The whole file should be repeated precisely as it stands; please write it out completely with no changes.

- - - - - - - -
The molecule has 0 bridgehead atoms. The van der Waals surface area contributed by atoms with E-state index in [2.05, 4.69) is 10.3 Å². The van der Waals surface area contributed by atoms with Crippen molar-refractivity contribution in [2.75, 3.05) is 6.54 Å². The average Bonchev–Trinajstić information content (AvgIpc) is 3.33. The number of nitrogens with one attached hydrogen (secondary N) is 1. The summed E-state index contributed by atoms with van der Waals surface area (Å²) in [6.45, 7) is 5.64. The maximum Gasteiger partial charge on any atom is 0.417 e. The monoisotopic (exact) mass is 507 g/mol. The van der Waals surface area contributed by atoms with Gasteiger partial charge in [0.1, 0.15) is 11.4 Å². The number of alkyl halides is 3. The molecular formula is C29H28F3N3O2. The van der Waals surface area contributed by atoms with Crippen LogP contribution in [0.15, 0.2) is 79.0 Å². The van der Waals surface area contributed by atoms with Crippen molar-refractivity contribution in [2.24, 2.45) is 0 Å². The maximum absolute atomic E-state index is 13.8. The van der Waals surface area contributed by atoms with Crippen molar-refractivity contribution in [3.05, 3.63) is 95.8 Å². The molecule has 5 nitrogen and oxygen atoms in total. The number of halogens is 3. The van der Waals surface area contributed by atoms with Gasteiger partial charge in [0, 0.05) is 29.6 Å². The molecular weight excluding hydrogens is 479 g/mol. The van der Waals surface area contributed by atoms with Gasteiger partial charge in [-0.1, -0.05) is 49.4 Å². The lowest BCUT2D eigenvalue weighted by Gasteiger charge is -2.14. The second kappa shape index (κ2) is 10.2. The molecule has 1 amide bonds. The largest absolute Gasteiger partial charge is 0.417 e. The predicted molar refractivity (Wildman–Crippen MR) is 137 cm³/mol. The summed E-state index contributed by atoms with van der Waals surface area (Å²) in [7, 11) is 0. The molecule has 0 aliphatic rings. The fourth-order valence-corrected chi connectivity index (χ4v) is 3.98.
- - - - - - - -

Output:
The molecule has 0 bridgehead atoms. The van der Waals surface area contributed by atoms with E-state index in [2.05, 4.69) is 10.3 Å². The van der Waals surface area contributed by atoms with Crippen molar-refractivity contribution in [2.75, 3.05) is 6.54 Å². The average Bonchev–Trinajstić information content (AvgIpc) is 3.33. The number of nitrogens with one attached hydrogen (secondary N) is 1. The summed E-state index contributed by atoms with van der Waals surface area (Å²) in [6.45, 7) is 5.64. The maximum Gasteiger partial charge on any atom is 0.417 e. The monoisotopic (exact) mass is 507 g/mol. The van der Waals surface area contributed by atoms with Gasteiger partial charge in [0.1, 0.15) is 11.4 Å². The number of alkyl halides is 3. The molecular formula is C29H28F3N3O2. The van der Waals surface area contributed by atoms with Crippen LogP contribution in [0.15, 0.2) is 79.0 Å². The van der Waals surface area contributed by atoms with Crippen molar-refractivity contribution in [2.24, 2.45) is 0 Å². The maximum absolute atomic E-state index is 13.8. The van der Waals surface area contributed by atoms with Crippen molar-refractivity contribution in [3.05, 3.63) is 95.8 Å². The molecule has 5 nitrogen and oxygen atoms in total. The number of halogens is 3. The van der Waals surface area contributed by atoms with Gasteiger partial charge in [0, 0.05) is 29.6 Å². The molecular weight excluding hydrogens is 479 g/mol. The van der Waals surface area contributed by atoms with Gasteiger partial charge in [-0.1, -0.05) is 49.4 Å². The lowest BCUT2D eigenvalue weighted by Gasteiger charge is -2.14. The second kappa shape index (κ2) is 10.2. The molecule has 1 amide bonds. The largest absolute Gasteiger partial charge is 0.417 e. The predicted molar refractivity (Wildman–Crippen MR) is 137 cm³/mol. The summed E-state index contributed by atoms with van der Waals surface area (Å²) in [7, 11) is 0. The molecule has 0 aliphatic rings. The fourth-order valence-corrected chi connectivity index (χ4v) is 3.98.